In a previous blog post we talked about some reasons why starting baby food is not such a good idea. In this blog post and the next, we’ll go in the other direction and list some signs of readiness for solid foods.  If you would like to introduce solid foods to your baby, discuss it with your pediatrician and do whatever you and your pediatrician agree is best for your baby.

Here are some signs of readiness of solid foods:

  • Baby is at least four months old.
  • Baby weighs twice as much as her birth weight
  • Baby weighs at least 13-15 pounds
  • Baby can sit with support, allowing her to lean forward when she wants another spoonful and backward to refuse.
  • Baby has control over her head and neck muscles and can turn her head to refuse food.
  • Baby has stopped exhibiting the extrusion reflex when you put a spoon in her mouth.  If after several tries, food comes right back out of her mouth when you spoon feed her, she is not yet ready for solid foods.

Stay tuned for Part 2 of this blog post for more sign of readiness for solid baby food.  For more information on feeding baby consult the Super Baby Food book or the Super Baby Food App (free for a limited time)!

Mar 312011
 

Your beginner eater has had her very first meal.  It’s now day two of solid foods and she is ready for another meal.   For the first week, give her one meal each day consisting of one single food – the same food you fed to her in her very first meal.  Give her some breast milk or formula before the solid food so that she is not too hungry when you spoon-feed her.   After she finishes the food you can give her the rest of the breast or formula.  For the first few days, each meal should be no more that a tablespoon before mixing with liquid.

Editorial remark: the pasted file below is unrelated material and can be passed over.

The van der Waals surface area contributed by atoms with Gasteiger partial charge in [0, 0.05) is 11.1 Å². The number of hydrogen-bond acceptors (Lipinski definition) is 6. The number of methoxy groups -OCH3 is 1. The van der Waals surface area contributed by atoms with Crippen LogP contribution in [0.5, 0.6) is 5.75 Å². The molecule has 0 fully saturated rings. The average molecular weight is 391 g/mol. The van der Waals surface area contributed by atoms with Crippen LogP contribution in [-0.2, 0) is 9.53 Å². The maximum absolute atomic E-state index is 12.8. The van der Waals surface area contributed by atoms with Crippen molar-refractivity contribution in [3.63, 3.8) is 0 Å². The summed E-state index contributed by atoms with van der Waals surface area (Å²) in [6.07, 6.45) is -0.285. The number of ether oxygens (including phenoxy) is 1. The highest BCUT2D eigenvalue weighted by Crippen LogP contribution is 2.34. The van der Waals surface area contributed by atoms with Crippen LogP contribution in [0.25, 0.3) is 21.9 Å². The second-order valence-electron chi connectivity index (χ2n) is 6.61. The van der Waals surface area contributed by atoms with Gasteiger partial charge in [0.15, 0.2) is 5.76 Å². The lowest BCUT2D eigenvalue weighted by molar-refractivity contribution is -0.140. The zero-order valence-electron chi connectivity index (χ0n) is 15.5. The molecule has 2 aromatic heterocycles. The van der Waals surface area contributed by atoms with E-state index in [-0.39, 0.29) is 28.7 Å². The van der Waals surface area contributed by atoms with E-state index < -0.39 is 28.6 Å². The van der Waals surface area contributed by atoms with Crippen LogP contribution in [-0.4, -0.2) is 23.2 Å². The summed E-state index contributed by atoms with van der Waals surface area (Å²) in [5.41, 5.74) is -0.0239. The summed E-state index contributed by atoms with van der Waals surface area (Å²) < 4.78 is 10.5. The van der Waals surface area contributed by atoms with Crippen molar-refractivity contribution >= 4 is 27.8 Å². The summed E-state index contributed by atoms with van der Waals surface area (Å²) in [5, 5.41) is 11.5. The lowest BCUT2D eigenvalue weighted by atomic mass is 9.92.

At the beginning of the second week of solid foods, introduce your baby to one new food from the list below.  Wait 4-7 days (The Four Day Wait Rule) and watch for allergy symptoms before introducing another food.

  • ripe avocado
  • ripe banana
  • sweet potato
  • yogurt, whole-milk (6 months or older)
  • commercial, iron-fortified single-grain cereals: rice, barley, millet, oatmeal
  • mild fruits, cooked and strained apricots, nectarines, peaches, pears, plums, prunes

For more details on feeding baby his first solid meals check out  Super Baby Food or check back to the blog for more informative blog posts!

Mar 072011
 

You’ve decided that the time is right to start feeding solid foods to your baby. Congratulations!  The next step is to create an environment to encourage your little guy in his new adventure.  Here are some tips for creating a friendly solid food feeding zone:

  • Your baby’s feeding area should be a happy place to be. Use baby’s mealtime as quality time for bonding with your beautiful baby.
  • Make silly faces at your baby, smile, and talk to her during mealtime.
  • Allow your baby to participate as much as possible in the feeding process.
  • Praise the good ignore the bad.  Try making a game of eating to prevent food on the floor.

During your baby’s first meal, he should develop a sense of trust and relaxed mealtimes are part of the process.  Your baby will actually grow and develop better if he is feed in a loving environment. For more information on creating a safe and friendly “solid food” feeding zone, check out the Super Baby Food app or subscribe to the blog for additional blog posts on the subject!